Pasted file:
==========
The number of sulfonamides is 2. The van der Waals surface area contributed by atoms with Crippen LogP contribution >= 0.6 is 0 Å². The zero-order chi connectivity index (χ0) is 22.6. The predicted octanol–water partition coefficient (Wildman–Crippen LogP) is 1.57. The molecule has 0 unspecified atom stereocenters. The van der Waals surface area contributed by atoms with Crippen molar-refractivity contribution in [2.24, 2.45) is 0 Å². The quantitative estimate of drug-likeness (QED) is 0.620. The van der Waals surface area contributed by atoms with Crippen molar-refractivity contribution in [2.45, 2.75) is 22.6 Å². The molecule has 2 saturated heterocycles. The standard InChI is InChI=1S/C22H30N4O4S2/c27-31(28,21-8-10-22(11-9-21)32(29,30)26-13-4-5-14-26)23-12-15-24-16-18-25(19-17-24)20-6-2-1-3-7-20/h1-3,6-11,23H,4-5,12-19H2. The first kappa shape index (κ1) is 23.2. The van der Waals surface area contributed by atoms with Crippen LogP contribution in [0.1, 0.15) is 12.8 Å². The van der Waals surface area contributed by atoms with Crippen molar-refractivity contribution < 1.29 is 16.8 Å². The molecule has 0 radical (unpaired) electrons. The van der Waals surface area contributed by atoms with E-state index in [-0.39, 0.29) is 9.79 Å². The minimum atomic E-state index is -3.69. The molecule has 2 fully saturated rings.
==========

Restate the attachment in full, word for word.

The number of sulfonamides is 2. The van der Waals surface area contributed by atoms with Crippen LogP contribution >= 0.6 is 0 Å². The zero-order chi connectivity index (χ0) is 22.6. The predicted octanol–water partition coefficient (Wildman–Crippen LogP) is 1.57. The molecule has 0 unspecified atom stereocenters. The van der Waals surface area contributed by atoms with Crippen molar-refractivity contribution in [2.24, 2.45) is 0 Å². The quantitative estimate of drug-likeness (QED) is 0.620. The van der Waals surface area contributed by atoms with Crippen molar-refractivity contribution in [2.45, 2.75) is 22.6 Å². The molecule has 2 saturated heterocycles. The standard InChI is InChI=1S/C22H30N4O4S2/c27-31(28,21-8-10-22(11-9-21)32(29,30)26-13-4-5-14-26)23-12-15-24-16-18-25(19-17-24)20-6-2-1-3-7-20/h1-3,6-11,23H,4-5,12-19H2. The first kappa shape index (κ1) is 23.2. The van der Waals surface area contributed by atoms with Crippen LogP contribution in [0.1, 0.15) is 12.8 Å². The van der Waals surface area contributed by atoms with Crippen molar-refractivity contribution < 1.29 is 16.8 Å². The molecule has 0 radical (unpaired) electrons. The van der Waals surface area contributed by atoms with E-state index in [-0.39, 0.29) is 9.79 Å². The minimum atomic E-state index is -3.69. The molecule has 2 fully saturated rings.